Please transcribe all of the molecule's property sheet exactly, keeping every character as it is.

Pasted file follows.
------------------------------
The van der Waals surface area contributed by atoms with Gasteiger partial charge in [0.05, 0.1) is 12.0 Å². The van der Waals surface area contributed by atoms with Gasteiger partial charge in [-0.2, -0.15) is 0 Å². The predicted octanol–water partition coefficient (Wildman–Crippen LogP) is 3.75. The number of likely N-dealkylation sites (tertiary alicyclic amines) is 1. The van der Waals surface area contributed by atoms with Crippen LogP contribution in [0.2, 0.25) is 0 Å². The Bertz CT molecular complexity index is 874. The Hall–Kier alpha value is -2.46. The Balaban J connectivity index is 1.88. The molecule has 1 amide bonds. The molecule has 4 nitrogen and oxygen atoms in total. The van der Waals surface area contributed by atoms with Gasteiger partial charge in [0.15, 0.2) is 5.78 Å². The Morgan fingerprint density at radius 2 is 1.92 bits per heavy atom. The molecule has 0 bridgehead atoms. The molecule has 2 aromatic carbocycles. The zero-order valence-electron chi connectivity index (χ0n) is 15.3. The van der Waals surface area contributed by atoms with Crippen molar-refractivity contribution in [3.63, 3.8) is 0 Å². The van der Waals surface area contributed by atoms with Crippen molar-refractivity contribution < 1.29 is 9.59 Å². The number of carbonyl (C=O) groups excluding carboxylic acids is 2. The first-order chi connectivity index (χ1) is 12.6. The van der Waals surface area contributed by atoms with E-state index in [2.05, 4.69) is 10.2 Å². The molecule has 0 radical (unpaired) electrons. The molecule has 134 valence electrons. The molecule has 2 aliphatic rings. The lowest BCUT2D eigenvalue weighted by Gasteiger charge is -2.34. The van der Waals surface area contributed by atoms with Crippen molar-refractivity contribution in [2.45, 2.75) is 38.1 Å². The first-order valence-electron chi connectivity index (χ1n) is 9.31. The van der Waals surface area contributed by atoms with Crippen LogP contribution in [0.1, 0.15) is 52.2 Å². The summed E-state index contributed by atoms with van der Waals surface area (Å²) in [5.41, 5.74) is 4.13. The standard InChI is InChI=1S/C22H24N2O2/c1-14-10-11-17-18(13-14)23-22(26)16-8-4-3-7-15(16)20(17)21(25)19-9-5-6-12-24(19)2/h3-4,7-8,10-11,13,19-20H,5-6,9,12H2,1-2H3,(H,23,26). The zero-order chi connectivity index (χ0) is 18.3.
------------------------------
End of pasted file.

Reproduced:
The van der Waals surface area contributed by atoms with Gasteiger partial charge in [0.05, 0.1) is 12.0 Å². The van der Waals surface area contributed by atoms with Gasteiger partial charge in [-0.2, -0.15) is 0 Å². The predicted octanol–water partition coefficient (Wildman–Crippen LogP) is 3.75. The number of likely N-dealkylation sites (tertiary alicyclic amines) is 1. The van der Waals surface area contributed by atoms with Crippen LogP contribution in [0.2, 0.25) is 0 Å². The Bertz CT molecular complexity index is 874. The Hall–Kier alpha value is -2.46. The Balaban J connectivity index is 1.88. The molecule has 1 amide bonds. The molecule has 4 nitrogen and oxygen atoms in total. The van der Waals surface area contributed by atoms with Gasteiger partial charge in [0.15, 0.2) is 5.78 Å². The Morgan fingerprint density at radius 2 is 1.92 bits per heavy atom. The molecule has 0 bridgehead atoms. The molecule has 2 aromatic carbocycles. The zero-order valence-electron chi connectivity index (χ0n) is 15.3. The van der Waals surface area contributed by atoms with Crippen molar-refractivity contribution in [3.63, 3.8) is 0 Å². The van der Waals surface area contributed by atoms with Crippen molar-refractivity contribution < 1.29 is 9.59 Å². The number of carbonyl (C=O) groups excluding carboxylic acids is 2. The first-order chi connectivity index (χ1) is 12.6. The van der Waals surface area contributed by atoms with E-state index in [2.05, 4.69) is 10.2 Å². The molecule has 0 radical (unpaired) electrons. The molecule has 134 valence electrons. The molecule has 2 aliphatic rings. The lowest BCUT2D eigenvalue weighted by Gasteiger charge is -2.34. The van der Waals surface area contributed by atoms with Crippen molar-refractivity contribution in [2.45, 2.75) is 38.1 Å². The first-order valence-electron chi connectivity index (χ1n) is 9.31. The van der Waals surface area contributed by atoms with Crippen LogP contribution in [0.1, 0.15) is 52.2 Å². The summed E-state index contributed by atoms with van der Waals surface area (Å²) in [5.41, 5.74) is 4.13. The standard InChI is InChI=1S/C22H24N2O2/c1-14-10-11-17-18(13-14)23-22(26)16-8-4-3-7-15(16)20(17)21(25)19-9-5-6-12-24(19)2/h3-4,7-8,10-11,13,19-20H,5-6,9,12H2,1-2H3,(H,23,26). The zero-order chi connectivity index (χ0) is 18.3.